Twenty years after its formation, Ratos was listed on the Stockholm Stock Exchange on July 1, 1954. Share capital was SEK 15 million (150,000 shares at a nominal value of SEK 100). Twenty percent of the shares were offered at a subscription rate of SEK 200. The stock listing was a success. The issue was immediately oversubscribed and Ratos added approximately 1,000 shareholders. Larger owners outside of the Söderberg family included the Henry and Gerda Dunkers Foundation, the Nobel Foundation and the Knut and Alice Wallenberg Foundation.
Ratos had, at that time, three operating subsidiaries: Gryts Bruk, Lasco and Söderberg & Haak. Combined, they had a book value of approximately SEK 16 million (today approximately SEK 220 million). Additionally, there was the subsidiary George Haglund AB, which had previously been Söderberg & Haak’s representative in Gothenburg. There was also a stock portfolio, also with a book value of approximately SEK 16 million. The market value was easily twice that. Nevertheless, well into the 1970s, it was the shares of just four companies that together accounted for more than half of the stock portfolio: Asea, Bulten, Gränges and Holmen.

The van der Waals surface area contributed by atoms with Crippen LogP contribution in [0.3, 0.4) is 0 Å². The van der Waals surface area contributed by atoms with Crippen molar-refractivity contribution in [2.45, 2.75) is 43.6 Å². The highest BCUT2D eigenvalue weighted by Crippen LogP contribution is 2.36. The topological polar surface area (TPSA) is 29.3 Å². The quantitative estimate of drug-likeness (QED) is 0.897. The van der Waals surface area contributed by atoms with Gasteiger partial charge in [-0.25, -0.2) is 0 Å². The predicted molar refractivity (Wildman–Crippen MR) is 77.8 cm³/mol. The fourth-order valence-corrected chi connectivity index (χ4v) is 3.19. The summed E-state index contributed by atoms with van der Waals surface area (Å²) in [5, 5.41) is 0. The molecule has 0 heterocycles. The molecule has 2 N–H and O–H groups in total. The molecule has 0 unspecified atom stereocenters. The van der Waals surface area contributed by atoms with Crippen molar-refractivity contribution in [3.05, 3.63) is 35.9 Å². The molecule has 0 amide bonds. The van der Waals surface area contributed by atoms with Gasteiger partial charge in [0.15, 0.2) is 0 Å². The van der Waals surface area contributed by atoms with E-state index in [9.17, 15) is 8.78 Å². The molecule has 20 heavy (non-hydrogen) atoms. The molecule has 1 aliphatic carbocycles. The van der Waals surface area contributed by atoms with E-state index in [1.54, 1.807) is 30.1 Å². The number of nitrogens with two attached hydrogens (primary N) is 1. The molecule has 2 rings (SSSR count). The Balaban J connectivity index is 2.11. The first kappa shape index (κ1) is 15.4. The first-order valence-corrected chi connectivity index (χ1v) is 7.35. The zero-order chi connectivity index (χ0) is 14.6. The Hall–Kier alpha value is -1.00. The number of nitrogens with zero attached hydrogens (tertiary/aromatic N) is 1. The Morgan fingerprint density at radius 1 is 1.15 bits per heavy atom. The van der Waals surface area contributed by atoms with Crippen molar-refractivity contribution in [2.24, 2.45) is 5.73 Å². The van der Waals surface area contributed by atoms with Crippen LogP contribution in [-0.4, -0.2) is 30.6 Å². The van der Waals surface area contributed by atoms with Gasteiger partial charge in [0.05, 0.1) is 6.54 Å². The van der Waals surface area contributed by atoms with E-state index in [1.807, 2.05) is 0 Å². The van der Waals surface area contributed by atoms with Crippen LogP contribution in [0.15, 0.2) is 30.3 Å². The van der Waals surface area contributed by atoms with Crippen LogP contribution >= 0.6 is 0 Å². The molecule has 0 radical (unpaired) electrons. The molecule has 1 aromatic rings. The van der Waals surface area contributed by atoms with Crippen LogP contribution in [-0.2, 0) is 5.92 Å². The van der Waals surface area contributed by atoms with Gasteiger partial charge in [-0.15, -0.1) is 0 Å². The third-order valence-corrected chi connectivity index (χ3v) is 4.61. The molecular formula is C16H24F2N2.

Shortly after its exchange listing, Ratos acquired yet another company, Smedjebackens Valsverks AB.
Listed shares provided more income to Ratos than its subsidiaries throughout almost the entire period up until Ragnar Söderberg’s death in 1974. Söderberg & Haak accounted for almost 90% of the subsidiary companies’ combined distributions to Ratos.
Prior to exchange listing, Torsten, Ragnar and Johan Söderberg were members of Ratos’s board. In conjunction with the exchange listing, outside members were also added to the board. The first two were Carl de Geer, director of Enskilda Banken, and Lars G. Sundblad, managing director of Iggesunds Bruk. de Geer was succeeded by Walter Wehtje, managing director of Atlas Copco and later Investor. Marcus Wallenberg Jr. was a member of the board from 1958-69. Because the Söderberg family controlled, both personally and through two foundations, such a large portion of the shares, share turnover was relatively low. In order to increase the number of shares, while continuing to maintain family control, a system of A and B shares was introduced in 1971, with the latter shares receiving one-tenth of a vote.
Administrative work at Ratos was very limited for a long period of time. As recently as the mid-1970s, it has handled by just a half-dozen people. Erik Söderberg was therefore able to remain as managing director of Ratos for a couple of years after becoming managing director of NK. Ratos did generate, however, numerous board directorships for Ragnar Söderberg and his sons, both at subsidiary companies and at the listed companies in which Ratos had significant holdings.